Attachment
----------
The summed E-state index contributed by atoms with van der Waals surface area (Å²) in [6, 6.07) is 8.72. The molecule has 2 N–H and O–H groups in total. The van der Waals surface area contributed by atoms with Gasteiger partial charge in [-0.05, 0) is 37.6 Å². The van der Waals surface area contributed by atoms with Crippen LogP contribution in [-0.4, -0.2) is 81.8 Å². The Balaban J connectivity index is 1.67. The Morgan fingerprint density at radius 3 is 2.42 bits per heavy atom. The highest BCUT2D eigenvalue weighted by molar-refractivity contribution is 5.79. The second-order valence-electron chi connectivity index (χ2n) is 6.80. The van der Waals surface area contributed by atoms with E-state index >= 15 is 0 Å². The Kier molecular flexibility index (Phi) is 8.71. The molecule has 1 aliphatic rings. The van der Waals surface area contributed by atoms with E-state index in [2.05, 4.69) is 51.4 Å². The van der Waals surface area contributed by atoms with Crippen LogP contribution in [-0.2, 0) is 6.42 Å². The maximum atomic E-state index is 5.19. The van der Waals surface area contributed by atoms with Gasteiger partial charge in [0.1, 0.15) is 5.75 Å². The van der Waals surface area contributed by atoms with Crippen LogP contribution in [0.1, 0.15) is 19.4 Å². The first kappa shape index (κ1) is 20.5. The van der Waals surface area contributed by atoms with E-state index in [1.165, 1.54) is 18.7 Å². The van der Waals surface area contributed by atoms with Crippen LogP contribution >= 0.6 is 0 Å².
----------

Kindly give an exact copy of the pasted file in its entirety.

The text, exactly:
The summed E-state index contributed by atoms with van der Waals surface area (Å²) in [6, 6.07) is 8.72. The molecule has 2 N–H and O–H groups in total. The van der Waals surface area contributed by atoms with Gasteiger partial charge in [-0.05, 0) is 37.6 Å². The van der Waals surface area contributed by atoms with Crippen LogP contribution in [-0.4, -0.2) is 81.8 Å². The Balaban J connectivity index is 1.67. The Morgan fingerprint density at radius 3 is 2.42 bits per heavy atom. The highest BCUT2D eigenvalue weighted by molar-refractivity contribution is 5.79. The second-order valence-electron chi connectivity index (χ2n) is 6.80. The van der Waals surface area contributed by atoms with E-state index >= 15 is 0 Å². The Kier molecular flexibility index (Phi) is 8.71. The molecule has 1 aliphatic rings. The van der Waals surface area contributed by atoms with E-state index in [2.05, 4.69) is 51.4 Å². The van der Waals surface area contributed by atoms with Crippen LogP contribution in [-0.2, 0) is 6.42 Å². The maximum atomic E-state index is 5.19. The van der Waals surface area contributed by atoms with Gasteiger partial charge in [0.1, 0.15) is 5.75 Å². The van der Waals surface area contributed by atoms with Crippen LogP contribution in [0.1, 0.15) is 19.4 Å². The first kappa shape index (κ1) is 20.5. The van der Waals surface area contributed by atoms with E-state index in [1.165, 1.54) is 18.7 Å². The van der Waals surface area contributed by atoms with Crippen LogP contribution >= 0.6 is 0 Å².